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Eric Dolphy


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Eric Dolphy
Guillaume Belhomme
112 Pages
ISBN: # 3955931463
Wolke Verlag

Considering the indelible marks he has left on the music in his short time with us, the trailblazing recordings both as a leader and sideman to John Coltrane and Charles Mingus; the conceptual application of harmonic and baroque melodic theory, the overall sound of his instrument—the scholarship on Eric Dolphy remains a very slim study. It is almost as if the man himself had decreed to the contemporaries and generations after him to read if you want, but listen to learn.

Now translated into the language of empire, from the 2018 French-only edition, Guillaume Belhomme's Eric Dolphy gives us, in short biographical sketches, a restless Dolphy, a player of instinct and wisdom who seemingly moves from one gig and one session to the next like a quiet, gifted spirit with the wind at his back, blowing and fluttering as he wished, honking and loose when he didn't. A man who saw music as his only mission.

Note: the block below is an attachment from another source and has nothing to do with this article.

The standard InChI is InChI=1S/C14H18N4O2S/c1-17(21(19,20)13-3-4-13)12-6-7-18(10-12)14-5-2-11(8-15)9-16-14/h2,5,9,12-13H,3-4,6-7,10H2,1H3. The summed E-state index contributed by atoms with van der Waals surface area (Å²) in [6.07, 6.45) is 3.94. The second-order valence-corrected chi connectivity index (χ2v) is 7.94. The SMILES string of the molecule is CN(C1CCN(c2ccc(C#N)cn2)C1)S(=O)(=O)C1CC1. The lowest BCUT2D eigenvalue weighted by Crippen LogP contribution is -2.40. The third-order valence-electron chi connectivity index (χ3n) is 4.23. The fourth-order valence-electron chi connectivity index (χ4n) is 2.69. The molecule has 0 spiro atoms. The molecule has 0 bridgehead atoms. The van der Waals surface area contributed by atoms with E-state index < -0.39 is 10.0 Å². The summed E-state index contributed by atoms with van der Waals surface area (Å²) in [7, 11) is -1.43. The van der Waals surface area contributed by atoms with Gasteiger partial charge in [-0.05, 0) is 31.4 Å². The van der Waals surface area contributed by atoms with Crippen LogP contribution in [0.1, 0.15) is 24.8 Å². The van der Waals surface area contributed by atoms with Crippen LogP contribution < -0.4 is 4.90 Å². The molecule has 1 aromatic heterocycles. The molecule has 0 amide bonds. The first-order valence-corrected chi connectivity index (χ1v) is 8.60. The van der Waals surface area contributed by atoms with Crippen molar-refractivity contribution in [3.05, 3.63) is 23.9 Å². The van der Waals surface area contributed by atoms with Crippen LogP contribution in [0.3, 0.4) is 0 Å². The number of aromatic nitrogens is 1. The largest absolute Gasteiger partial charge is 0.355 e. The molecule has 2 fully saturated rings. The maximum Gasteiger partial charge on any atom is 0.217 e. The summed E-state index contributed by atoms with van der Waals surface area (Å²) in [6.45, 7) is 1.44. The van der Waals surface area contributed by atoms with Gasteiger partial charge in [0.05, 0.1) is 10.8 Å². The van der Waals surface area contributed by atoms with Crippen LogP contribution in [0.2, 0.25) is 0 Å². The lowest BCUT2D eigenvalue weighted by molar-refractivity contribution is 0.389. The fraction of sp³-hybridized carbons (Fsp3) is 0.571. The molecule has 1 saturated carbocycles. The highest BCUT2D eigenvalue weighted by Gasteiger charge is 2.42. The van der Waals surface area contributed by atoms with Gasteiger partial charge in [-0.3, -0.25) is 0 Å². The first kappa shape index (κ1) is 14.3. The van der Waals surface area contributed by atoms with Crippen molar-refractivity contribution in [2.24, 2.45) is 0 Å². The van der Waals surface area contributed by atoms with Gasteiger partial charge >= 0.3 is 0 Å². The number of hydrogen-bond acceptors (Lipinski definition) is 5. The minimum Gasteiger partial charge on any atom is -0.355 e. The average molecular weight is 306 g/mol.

Dolphy the plangent wailer whose horn bade Coltrane on to more adventurous realms. Dolphy, the careening boxcar beside Mingus. The man who, along with Ornette Coleman, makes Free Jazz: A Collective Improvisation (Atlantic, 1961) a music we still celebrate today.

Even with all the great music recorded in his lifetime and released then and thereafter—Outward Bound (New Jazz, 1960),  The Berlin Concerts (Inner City Records, 1961), Out to Lunch! (Blue Note, 1964); Cornell 1964 (Blue Note, 2007), Coltrane's The Complete 1961 Village Vanguard Recordings (Blue Note, 1997)—it is Dolphy's short, immediate life that shadows over his ill-fated 36 years. And, despite the sometime glitchy translation, Belhomme's deep-hearted narrative does the man, his advocates, his successors and his listeners a most welcome justice.



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